We can’t blame all of Musk’s behavior on social media: Visionary Elon has always relied on his darker self to achieve his largest goals. Musk isn’t known for being the most understanding boss, at any of his companies. He’s called in SpaceX workers on Thanksgiving to work on rocket engines. He’s said that Tesla employees who want to work remotely should “pretend to work somewhere else.” At Twitter, Musk expects employees to be “extremely hardcore” and work “long hours at high intensity,” a directive that former employees have claimed, in a class-action lawsuit, has resulted in workers with disabilities being fired or forced to resign. (Twitter quickly sought to dismiss the claim.) Musk’s interpretation of worker accommodation is converting conference rooms into bedrooms so that employees can sleep at the office.

In the past, though, the two aspects of Elon aligned enough to produce genuinely admirable results. He has led the development of a hugely popular electric car and produced the only launch system currently capable of transporting astronauts into orbit from U.S. soil. Even as SpaceX tried to force out residents from the small Texas town where it develops its most ambitious rockets, it converted some locals into Elon fans. SpaceX hopes to attempt the first launch of its newest, biggest rocket there “sometime in the next month or so,” Musk said this week. That launch vehicle, known as Starship, is meant for missions to the moon and Mars, and it is a key part of NASA’s own plans to return American astronauts to the lunar surface for the first time in more than 50 years.

Through all this, he tweeted. Only now, though, is his online persona so alienating people that more of his fans and employees are starting to object. Last summer, a group of SpaceX employees wrote an open letter to company leadership about Musk’s Twitter presence, writing that “Elon’s behavior in the public sphere is a frequent source of distraction and embarrassment for us”; SpaceX responded by firing several of the letter’s organizers. By being so focused on Twitter—a place with many digital incentives, very few of which involve being thoughtful and generous—Musk seems to be ceding ground to the part of his persona that glories in trollish behavior. On Twitter, Egregious Elon is rewarded with engagement, “impressions.” Being reactionary comes with its rewards. The idea that someone is “getting worse” on Twitter is a common one, and Musk has shown us a master class of that downward trajectory in the past year. (SpaceX, it’s worth noting, prides itself on having a “no-asshole policy.”)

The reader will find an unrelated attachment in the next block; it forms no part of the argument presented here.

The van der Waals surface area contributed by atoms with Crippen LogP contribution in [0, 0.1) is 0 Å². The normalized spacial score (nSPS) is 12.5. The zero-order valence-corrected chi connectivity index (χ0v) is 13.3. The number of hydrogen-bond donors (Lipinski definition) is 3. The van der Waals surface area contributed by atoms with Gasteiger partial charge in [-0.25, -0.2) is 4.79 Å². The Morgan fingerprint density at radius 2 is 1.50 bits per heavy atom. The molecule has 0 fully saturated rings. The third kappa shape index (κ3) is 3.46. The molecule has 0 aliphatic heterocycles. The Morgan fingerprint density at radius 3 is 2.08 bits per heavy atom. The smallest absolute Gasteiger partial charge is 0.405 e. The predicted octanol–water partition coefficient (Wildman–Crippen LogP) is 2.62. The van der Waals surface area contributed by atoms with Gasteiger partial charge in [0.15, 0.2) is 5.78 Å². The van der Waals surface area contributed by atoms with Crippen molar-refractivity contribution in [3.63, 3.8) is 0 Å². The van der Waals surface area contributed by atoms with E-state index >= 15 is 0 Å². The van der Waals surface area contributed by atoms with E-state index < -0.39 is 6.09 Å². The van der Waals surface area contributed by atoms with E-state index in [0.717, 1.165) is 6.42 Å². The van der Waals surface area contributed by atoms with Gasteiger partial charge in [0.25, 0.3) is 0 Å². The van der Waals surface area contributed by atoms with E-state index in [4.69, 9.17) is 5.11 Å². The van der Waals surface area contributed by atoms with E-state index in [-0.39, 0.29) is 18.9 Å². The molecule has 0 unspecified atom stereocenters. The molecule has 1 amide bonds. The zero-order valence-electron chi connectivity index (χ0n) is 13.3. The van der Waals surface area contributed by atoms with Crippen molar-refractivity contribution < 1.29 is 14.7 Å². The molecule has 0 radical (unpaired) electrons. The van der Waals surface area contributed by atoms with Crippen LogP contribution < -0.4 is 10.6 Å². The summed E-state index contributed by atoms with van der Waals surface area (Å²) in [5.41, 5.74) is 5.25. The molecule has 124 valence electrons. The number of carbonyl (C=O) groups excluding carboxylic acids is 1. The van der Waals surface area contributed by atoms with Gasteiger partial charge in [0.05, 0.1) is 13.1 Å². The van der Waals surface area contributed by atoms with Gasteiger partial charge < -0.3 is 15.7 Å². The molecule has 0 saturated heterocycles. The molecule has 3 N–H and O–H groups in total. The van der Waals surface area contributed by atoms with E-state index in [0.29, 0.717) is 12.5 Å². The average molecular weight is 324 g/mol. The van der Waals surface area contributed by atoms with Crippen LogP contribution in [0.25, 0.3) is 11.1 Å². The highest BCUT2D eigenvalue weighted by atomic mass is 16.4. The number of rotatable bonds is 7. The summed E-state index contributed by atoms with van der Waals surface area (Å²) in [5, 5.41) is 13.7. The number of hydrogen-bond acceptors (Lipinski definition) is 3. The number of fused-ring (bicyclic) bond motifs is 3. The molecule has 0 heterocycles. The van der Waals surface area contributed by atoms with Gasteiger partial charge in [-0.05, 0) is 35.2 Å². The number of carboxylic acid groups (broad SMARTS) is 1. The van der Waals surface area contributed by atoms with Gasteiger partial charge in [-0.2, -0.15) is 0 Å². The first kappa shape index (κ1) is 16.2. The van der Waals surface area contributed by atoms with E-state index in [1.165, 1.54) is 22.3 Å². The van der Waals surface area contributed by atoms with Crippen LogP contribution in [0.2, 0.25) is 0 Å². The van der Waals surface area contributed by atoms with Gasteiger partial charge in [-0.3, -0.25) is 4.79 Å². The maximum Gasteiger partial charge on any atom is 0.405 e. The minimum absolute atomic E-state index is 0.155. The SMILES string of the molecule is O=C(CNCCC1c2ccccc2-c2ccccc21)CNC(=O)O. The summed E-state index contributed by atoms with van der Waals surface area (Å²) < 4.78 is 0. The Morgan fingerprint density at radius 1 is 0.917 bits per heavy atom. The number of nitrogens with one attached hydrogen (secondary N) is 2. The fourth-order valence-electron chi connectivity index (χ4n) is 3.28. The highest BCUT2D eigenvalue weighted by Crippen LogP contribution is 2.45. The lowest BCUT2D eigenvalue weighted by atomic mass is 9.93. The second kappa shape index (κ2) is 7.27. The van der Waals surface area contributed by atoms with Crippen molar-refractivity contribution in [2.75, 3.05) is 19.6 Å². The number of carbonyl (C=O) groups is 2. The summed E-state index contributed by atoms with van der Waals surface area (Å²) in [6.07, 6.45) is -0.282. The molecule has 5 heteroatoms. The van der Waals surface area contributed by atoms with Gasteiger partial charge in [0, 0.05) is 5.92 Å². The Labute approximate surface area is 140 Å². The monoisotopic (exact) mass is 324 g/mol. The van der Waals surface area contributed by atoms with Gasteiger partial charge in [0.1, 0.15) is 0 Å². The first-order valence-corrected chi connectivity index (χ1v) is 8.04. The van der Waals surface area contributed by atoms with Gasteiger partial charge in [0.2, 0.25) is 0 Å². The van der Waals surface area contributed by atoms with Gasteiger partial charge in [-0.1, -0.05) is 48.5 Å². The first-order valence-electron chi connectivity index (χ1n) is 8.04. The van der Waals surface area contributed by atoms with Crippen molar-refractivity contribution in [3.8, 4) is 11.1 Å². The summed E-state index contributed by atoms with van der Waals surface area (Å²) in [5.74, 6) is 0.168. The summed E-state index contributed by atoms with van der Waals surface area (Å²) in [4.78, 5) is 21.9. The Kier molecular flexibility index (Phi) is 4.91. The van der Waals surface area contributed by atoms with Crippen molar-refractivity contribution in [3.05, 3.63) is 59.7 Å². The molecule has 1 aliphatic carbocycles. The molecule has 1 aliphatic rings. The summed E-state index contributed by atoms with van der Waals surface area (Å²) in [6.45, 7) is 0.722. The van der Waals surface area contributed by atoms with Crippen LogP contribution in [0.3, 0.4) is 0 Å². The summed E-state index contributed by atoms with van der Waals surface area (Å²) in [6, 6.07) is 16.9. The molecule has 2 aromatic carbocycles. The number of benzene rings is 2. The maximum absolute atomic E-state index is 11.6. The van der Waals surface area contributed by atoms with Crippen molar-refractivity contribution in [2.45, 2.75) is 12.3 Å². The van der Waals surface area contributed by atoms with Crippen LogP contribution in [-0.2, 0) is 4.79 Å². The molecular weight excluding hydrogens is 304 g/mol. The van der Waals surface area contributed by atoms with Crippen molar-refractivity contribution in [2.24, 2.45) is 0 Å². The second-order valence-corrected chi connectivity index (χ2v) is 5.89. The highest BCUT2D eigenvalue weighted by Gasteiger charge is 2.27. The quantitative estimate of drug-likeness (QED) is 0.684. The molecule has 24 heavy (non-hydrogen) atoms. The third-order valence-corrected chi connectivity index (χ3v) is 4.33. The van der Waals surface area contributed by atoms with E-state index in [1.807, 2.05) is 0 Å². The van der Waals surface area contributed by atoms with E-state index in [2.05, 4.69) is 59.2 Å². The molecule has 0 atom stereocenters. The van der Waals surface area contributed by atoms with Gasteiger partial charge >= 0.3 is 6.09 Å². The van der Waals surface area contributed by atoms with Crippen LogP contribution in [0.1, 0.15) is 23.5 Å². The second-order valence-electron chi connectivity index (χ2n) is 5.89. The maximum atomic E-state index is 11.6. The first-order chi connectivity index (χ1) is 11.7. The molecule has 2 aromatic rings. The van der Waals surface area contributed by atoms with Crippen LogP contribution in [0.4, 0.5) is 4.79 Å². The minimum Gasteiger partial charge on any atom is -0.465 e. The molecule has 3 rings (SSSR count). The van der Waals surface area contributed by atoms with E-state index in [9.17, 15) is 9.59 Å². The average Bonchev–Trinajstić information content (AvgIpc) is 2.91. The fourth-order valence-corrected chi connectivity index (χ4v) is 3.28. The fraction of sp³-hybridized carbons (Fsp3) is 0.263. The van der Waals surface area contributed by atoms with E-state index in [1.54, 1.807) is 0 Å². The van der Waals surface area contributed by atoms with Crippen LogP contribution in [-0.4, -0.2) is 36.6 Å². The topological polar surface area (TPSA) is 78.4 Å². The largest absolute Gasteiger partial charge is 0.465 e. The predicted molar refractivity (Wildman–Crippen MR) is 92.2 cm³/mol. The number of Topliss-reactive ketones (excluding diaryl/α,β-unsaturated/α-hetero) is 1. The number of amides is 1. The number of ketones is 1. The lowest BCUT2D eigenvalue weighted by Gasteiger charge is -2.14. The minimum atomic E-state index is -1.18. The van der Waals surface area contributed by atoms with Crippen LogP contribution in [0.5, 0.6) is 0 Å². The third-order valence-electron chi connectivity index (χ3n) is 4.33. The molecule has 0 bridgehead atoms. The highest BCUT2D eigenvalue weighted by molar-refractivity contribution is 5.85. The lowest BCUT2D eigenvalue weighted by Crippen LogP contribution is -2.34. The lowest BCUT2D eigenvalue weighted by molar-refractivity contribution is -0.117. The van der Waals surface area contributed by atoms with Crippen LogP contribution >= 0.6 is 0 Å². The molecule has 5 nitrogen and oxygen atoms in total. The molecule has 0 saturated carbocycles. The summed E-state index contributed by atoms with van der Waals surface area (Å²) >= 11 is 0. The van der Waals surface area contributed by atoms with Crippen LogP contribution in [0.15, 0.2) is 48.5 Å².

Does Visionary Elon have a chance of regaining the upper hand? Sure. An apology helps, along with the admission that maybe tweeting in a contextless void is not the most effective way to interact with another person. Another idea: Stop tweeting. Plenty of people have, after realizing—with the clarity of the protagonist of The Good Place, a TV show about being in hell—that this is the bad place, or at least a bad place for them. For Musk, though, to disengage from Twitter would now come at a very high cost. It’s also unlikely, given how frequently he tweets. And so, he stays. He engages and, sometimes, rappels down, exploring ever-darker corners of the hole he’s dug for himself.

On Tuesday, Musk spoke at a conference held by Morgan Stanley about his vision for Twitter. “Fundamentally it’s a place you go to to learn what’s going on and get the real story,” he said. This was in the hours before Musk retracted his accusations against Thorleifsson, and presumably learned “the real story”—off Twitter. His original offending tweet now bears a community note, the Twitter feature that allows users to add context to what may be false or misleading posts. The social platform should be “the truth, the whole truth—and I’d like to say nothing but the truth,” Musk said. “But that’s hard. It’s gonna be a lot of BS.” Indeed.